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'Plumbing System' Slows Greenland Ice Sheet

Oct 06, 2014 05:23 PM EDT
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The subglacial "plumbing system" beneath Greenland is slowing the ice sheet's movement toward the sea as the summer progresses, according to new research. [Pictured: Icebergs in Jakobshavn Isbræ, a large outlet glacier in western Greenland.]

(Photo : Lauren Andrews/The University of Texas at Austin)

The subglacial "plumbing system" beneath Greenland is slowing the ice sheet's movement toward the sea as the summer progresses, according to new research.

"Everyone wants to know what's happening under Greenland as it experiences more and more melt," study co-author Ginny Catania, a research scientist at the University of Texas at Austin's Institute for Geophysics, said in a statement. "This subglacial plumbing may or may not be critical for sea level rise in the next 100 years, but we don't really know until we fully understand it."

This underground plumbing system consists of meltwater that drains from the surface into moulins - naturally formed pipes that drain water through more than half a mile of ice to passageways between the bedrock and overlying ice. The higher the water level (or pressure) in the moulin, the faster the ice sheet slides. And in recent decades, the amount of summer surface melting has increased.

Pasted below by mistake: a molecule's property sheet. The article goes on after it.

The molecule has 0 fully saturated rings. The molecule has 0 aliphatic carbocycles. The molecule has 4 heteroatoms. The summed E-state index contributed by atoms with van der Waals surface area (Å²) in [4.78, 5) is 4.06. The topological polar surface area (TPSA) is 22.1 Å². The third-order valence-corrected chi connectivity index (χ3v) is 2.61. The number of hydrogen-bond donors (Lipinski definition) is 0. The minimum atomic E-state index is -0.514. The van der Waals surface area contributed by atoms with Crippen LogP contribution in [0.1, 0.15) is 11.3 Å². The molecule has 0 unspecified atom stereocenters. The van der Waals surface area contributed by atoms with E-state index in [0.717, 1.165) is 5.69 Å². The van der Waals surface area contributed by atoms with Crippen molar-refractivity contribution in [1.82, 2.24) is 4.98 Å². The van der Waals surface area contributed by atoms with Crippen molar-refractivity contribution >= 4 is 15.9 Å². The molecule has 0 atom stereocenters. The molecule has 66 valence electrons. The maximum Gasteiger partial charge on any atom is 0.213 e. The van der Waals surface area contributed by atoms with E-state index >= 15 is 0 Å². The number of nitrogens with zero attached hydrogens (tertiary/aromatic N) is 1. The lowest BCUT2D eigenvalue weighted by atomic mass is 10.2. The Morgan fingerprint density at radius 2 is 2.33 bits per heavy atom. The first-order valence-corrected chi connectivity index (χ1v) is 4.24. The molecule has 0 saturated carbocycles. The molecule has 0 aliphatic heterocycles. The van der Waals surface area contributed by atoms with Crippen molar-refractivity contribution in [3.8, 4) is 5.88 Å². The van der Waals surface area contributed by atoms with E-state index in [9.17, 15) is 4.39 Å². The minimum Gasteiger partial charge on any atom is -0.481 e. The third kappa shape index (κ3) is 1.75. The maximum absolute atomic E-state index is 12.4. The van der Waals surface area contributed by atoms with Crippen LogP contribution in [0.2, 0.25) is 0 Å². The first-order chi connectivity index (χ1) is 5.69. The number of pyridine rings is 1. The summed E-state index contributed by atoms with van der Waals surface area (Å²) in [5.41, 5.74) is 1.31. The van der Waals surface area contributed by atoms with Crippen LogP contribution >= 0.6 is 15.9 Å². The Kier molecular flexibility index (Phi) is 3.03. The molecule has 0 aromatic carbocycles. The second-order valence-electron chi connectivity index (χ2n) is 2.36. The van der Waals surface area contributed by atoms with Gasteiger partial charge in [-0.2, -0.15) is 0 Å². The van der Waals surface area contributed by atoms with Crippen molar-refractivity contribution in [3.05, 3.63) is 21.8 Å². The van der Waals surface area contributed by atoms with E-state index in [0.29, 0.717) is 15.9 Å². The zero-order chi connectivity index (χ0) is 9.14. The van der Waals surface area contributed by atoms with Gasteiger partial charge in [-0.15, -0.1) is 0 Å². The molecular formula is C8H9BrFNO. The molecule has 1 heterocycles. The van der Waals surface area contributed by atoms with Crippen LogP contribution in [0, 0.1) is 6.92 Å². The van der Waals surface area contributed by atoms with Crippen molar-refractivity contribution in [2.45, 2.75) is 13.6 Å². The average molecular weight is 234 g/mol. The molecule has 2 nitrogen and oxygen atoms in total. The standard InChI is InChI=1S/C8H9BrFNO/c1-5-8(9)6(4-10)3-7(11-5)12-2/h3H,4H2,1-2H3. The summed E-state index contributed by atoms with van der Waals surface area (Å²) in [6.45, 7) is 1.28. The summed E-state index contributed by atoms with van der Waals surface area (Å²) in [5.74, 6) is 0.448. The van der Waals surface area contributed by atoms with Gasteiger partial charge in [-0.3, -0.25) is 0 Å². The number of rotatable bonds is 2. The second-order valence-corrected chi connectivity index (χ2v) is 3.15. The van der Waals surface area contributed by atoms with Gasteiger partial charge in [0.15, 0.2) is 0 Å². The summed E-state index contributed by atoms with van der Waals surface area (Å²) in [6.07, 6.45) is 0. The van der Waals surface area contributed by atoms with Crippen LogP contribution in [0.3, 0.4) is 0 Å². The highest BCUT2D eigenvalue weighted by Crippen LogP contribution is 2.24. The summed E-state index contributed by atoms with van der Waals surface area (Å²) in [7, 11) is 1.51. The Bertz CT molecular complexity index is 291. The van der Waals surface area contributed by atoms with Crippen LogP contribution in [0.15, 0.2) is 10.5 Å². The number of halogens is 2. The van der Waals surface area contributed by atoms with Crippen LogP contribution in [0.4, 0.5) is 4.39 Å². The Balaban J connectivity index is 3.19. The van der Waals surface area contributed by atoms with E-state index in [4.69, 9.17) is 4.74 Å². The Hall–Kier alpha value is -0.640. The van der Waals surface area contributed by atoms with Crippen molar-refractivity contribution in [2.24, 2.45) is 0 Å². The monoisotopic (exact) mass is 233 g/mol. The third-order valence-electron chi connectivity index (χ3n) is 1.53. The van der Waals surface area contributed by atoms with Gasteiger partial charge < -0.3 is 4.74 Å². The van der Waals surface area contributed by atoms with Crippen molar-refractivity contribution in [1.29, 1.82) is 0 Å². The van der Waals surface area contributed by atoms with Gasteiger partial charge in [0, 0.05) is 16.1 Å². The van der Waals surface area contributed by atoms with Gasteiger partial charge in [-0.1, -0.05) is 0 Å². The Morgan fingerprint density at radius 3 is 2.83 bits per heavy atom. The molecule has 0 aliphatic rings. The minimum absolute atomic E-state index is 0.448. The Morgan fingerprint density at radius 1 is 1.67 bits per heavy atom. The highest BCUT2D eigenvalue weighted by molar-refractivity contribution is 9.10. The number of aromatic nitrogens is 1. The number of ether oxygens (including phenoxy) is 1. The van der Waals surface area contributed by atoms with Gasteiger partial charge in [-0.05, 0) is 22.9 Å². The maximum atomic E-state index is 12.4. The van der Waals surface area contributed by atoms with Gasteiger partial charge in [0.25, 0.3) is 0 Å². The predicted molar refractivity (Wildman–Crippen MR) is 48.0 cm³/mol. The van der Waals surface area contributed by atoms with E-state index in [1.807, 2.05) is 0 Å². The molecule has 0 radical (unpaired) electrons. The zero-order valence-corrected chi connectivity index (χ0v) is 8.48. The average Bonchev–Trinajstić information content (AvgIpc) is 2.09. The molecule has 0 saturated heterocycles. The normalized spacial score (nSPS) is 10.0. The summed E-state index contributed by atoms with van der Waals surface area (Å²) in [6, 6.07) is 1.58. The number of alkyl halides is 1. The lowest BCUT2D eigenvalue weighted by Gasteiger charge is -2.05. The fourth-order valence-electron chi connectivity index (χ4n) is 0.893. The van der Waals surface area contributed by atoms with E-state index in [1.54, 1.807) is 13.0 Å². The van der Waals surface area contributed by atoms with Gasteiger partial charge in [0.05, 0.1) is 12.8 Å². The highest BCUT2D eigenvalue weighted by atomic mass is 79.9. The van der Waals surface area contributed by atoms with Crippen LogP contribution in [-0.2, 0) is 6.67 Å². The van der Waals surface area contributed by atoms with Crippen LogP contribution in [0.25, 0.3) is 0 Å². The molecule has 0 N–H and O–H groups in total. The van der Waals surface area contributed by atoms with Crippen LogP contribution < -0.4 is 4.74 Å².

Interestingly, scientists found that while the extra meltwater does cause the ice sheet to pick up the pace, at the same time the ice gradually becomes less and less sensitive to melting over the course of the summer season. The research team suggests that this phenomenon can be explained by the subglacial plumbing system, and its ability to adapt to the increased meltwater.

To solve the mystery, lead author Lauren Andrews and her colleagues drilled 13 holes through ice up to 2,300 feet thick in the Paakitsoq region of western Greenland in the 2011 and 2012 summer months.

Measurements of water pressure, meltwater flow and ice velocity showed that water draining through moulins forms a network of subglacial channels that regulates daily changes in ice flow. Likewise, there are also large regions of the ice bed that are isolated from the channel network. So when the two converge over the course of the summer season, it causes a decrease in the ice sheet's sensitivity to melting, according to Andrews.

"Thus, the ice sheet may not move as much as the surface melting might indicate," she added.

The findings were published in the journal Nature.

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